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Indian Alangu Mastiff

Developed in the Thanjavur area of Southern India by crossing the Sindh Mastiff with the Alangu Hound, this rare breed is primarily a property guardian and large game hunter, although it is occasionally used as a fighting dog. Believed to had existed since ancient times when it was employed as a war dog by the Persian army, the Alangu Mastiff is presently nearing extinction, partly due to the assimilation into the modern Sindh Mastiff breed and certain strains of the Bully Kutta in Pakistan, but also because of its ferocious nature and numerous health problems. Only 20 of these dogs are said to exist in India today, only a small percentage of them believed to be pure.

Also known as the Sindh Hound and the South-Indian Mastiff, the breed has two main types, one being a fairly lean and smooth-coated Molosser, while the other variety is a slightly thicker rough-coated dog, with crosses between these types commonly seen as well. This is a tall and powerful dog, with a muscular body, long legs, a deep chest and a moderately long neck. The head is round, with a strong muzzle and small, dark eyes. The ears are sometimes cropped, but when left in their natural state, they can be either fully pricked, semi-erect or drop in type, with no preference.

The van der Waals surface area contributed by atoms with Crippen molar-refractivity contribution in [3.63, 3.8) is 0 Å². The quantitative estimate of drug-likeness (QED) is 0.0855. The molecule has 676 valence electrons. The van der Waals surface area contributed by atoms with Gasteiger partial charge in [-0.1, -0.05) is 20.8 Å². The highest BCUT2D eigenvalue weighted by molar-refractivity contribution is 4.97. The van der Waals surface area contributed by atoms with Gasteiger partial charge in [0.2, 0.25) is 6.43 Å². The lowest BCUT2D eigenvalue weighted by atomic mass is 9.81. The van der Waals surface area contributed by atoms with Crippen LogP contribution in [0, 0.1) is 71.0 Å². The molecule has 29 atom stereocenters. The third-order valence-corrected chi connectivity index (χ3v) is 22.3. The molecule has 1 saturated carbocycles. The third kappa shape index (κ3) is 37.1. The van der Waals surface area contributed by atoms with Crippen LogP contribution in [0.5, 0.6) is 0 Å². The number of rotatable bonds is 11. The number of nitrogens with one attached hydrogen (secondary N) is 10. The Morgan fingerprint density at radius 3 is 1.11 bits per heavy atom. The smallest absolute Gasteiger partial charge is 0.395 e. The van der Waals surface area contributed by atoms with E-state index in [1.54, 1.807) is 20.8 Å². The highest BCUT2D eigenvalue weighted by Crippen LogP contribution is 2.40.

Regardless of coat type, the Alangu Mastiff comes in solid shades of fawn, brown, red, wheaten, grey, brindle and white. Average height is around 30 inches, although taller examples exist.

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